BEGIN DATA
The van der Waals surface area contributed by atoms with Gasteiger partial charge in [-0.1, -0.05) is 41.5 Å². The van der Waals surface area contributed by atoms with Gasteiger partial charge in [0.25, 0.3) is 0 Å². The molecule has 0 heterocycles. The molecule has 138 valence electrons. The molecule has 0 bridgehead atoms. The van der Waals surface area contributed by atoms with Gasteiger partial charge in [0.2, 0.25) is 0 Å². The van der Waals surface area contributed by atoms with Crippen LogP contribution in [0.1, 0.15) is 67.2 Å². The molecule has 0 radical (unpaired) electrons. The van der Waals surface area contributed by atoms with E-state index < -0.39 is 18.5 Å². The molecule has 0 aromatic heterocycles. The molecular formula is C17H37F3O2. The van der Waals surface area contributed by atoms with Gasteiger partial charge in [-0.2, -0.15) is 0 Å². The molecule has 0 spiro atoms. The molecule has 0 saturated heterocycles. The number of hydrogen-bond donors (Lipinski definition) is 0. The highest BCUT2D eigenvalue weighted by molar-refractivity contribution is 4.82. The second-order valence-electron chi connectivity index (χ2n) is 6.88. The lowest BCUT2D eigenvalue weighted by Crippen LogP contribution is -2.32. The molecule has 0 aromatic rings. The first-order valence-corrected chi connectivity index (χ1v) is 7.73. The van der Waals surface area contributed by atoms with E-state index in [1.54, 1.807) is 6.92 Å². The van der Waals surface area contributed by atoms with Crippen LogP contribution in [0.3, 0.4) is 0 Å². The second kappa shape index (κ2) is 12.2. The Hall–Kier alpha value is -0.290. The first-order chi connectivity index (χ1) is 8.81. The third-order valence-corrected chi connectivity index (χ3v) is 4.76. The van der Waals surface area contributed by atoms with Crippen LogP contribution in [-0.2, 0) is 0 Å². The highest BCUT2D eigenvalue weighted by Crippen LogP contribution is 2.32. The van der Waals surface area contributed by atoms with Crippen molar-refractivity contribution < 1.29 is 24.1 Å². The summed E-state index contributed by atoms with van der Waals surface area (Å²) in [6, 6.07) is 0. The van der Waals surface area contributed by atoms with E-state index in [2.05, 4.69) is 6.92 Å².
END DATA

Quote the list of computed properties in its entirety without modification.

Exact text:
The van der Waals surface area contributed by atoms with Gasteiger partial charge in [-0.1, -0.05) is 41.5 Å². The van der Waals surface area contributed by atoms with Gasteiger partial charge in [0.25, 0.3) is 0 Å². The molecule has 0 heterocycles. The molecule has 138 valence electrons. The molecule has 0 bridgehead atoms. The van der Waals surface area contributed by atoms with Gasteiger partial charge in [0.2, 0.25) is 0 Å². The van der Waals surface area contributed by atoms with Crippen LogP contribution in [0.1, 0.15) is 67.2 Å². The molecule has 0 radical (unpaired) electrons. The van der Waals surface area contributed by atoms with E-state index < -0.39 is 18.5 Å². The molecule has 0 aromatic heterocycles. The molecular formula is C17H37F3O2. The van der Waals surface area contributed by atoms with Gasteiger partial charge in [-0.2, -0.15) is 0 Å². The molecule has 0 spiro atoms. The molecule has 0 saturated heterocycles. The number of hydrogen-bond donors (Lipinski definition) is 0. The highest BCUT2D eigenvalue weighted by molar-refractivity contribution is 4.82. The second-order valence-electron chi connectivity index (χ2n) is 6.88. The lowest BCUT2D eigenvalue weighted by Crippen LogP contribution is -2.32. The molecule has 0 aromatic rings. The first-order valence-corrected chi connectivity index (χ1v) is 7.73. The van der Waals surface area contributed by atoms with E-state index in [1.54, 1.807) is 6.92 Å². The van der Waals surface area contributed by atoms with Crippen LogP contribution in [0.3, 0.4) is 0 Å². The second kappa shape index (κ2) is 12.2. The Hall–Kier alpha value is -0.290. The first-order chi connectivity index (χ1) is 8.81. The third-order valence-corrected chi connectivity index (χ3v) is 4.76. The van der Waals surface area contributed by atoms with Crippen LogP contribution in [-0.2, 0) is 0 Å². The highest BCUT2D eigenvalue weighted by Crippen LogP contribution is 2.32. The van der Waals surface area contributed by atoms with Crippen molar-refractivity contribution < 1.29 is 24.1 Å². The summed E-state index contributed by atoms with van der Waals surface area (Å²) in [6, 6.07) is 0. The van der Waals surface area contributed by atoms with E-state index in [2.05, 4.69) is 6.92 Å².